#### 6. Conclusion

The phonon dispersion relation, , that holds for an infinite wire, has been extracted from COMSOL calculations in finite nanostructures made of different III-V semiconductors such as GaAs, InAs, and GaN. We find that the dispersion relation of torsional modes has changed significantly during the switching between the isotropic and cubic symmetries, while the longitudinal modes are not influenced at all for a wire direction. For heterostructures, we demonstrated, that the phonon spectrum is only weakly modified and the strain components do not vary essentially. This suggests that one can safely ignore the presence of heterostructures if the lowest phonon branches are needed in calculations for electron scattering processes.

#### Acknowledgments

Financial support from the Erasmus Mundus program and the Swedish Research Council (VR) is gratefully acknowledged.

#### References

- M. S. Dresselhaus, G. Chen, M. Y. Tang et al., “New directions for low-dimensional thermoelectric materials,”
*Advanced Materials*, vol. 19, no. 8, pp. 1043–1053, 2007. View at Publisher · View at Google Scholar · View at Scopus - A. I. Boukai, Y. Bunimovich, J. Tahir-Kheli, J. K. Yu, W. A. Goddard, and J. R. Heath, “Silicon nanowires as efficient thermoelectric materials,”
*Nature*, vol. 451, no. 7175, pp. 168–171, 2008. View at Publisher · View at Google Scholar · View at Scopus - N. Mingo, “Calculation of Si nanowire thermal conductivity using complete phonon dispersion relations,”
*Physical Review B*, vol. 68, no. 11, pp. 1133081–1133084, 2003. - C. Thelander, P. Agarwal, S. Brongersma et al., “Nanowire-based one-dimensional electronics,”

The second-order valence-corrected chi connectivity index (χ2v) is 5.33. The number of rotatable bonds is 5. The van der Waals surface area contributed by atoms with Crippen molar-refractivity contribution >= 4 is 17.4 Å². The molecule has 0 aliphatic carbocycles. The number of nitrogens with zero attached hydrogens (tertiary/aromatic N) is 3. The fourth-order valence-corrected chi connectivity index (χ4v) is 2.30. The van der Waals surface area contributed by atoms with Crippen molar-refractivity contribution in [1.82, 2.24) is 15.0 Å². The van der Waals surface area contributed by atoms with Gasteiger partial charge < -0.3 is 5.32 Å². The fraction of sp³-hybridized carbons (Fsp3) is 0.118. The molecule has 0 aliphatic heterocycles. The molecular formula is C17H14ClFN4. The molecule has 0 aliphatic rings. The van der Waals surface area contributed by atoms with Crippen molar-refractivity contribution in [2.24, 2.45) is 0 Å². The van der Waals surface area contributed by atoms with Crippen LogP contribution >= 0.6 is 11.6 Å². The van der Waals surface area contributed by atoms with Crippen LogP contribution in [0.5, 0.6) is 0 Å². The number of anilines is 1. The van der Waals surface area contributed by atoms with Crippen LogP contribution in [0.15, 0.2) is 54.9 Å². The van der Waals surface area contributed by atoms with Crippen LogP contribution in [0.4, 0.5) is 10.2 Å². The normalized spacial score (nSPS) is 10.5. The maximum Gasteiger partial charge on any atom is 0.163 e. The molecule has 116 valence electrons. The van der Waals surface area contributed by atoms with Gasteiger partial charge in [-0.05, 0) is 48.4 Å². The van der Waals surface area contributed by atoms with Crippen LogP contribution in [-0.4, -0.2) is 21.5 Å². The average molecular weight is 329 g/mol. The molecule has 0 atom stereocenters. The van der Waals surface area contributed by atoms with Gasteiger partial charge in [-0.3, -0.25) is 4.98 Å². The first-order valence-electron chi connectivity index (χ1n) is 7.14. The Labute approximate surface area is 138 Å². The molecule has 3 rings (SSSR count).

*Materials Today*, vol. 9, no. 10, pp. 28–35, 2006. View at Publisher · View at Google Scholar · View at Scopus - C. Weber, A. Fuhrer, C. Fasth, G. Lindwall, L. Samuelson, and A. Wacker, “Probing confined phonon modes by transport through a nanowire double quantum dot,”
*Physical Review Letters*, vol. 104, no. 3, Article ID 036801, 2010. View at Publisher · View at Google Scholar · View at Scopus - P. Roulleau, S. Baer, T. Choi et al., “Coherent electron-phonon coupling in tailored quantum systems,”
*Nature Communications*, vol. 2, no. 1, 2011. View at Publisher · View at Google Scholar - M. A. Stroscio, K. W. Kim, S. Yu, and A. Ballato, “Quantized acoustic phonon modes in quantum wires and quantum dots,”
*Journal of Applied Physics*, vol. 76, no. 8, pp. 4670–4675, 1994. View at Publisher · View at Google Scholar · View at Scopus - W.-Q. Huang, M.-L. Zou, G.-F. Huang, J.-J. Yao, and W. Hu, “Material properties dependence of ballistic phonon transmission through two coupled nanocavities,”
*Journal of Applied Physics*, vol. 105, no. 12, 2009. View at Publisher · View at Google Scholar - T. Thonhauser and G. D. Mahan, “Phonon modes in Si [111] nanowires,”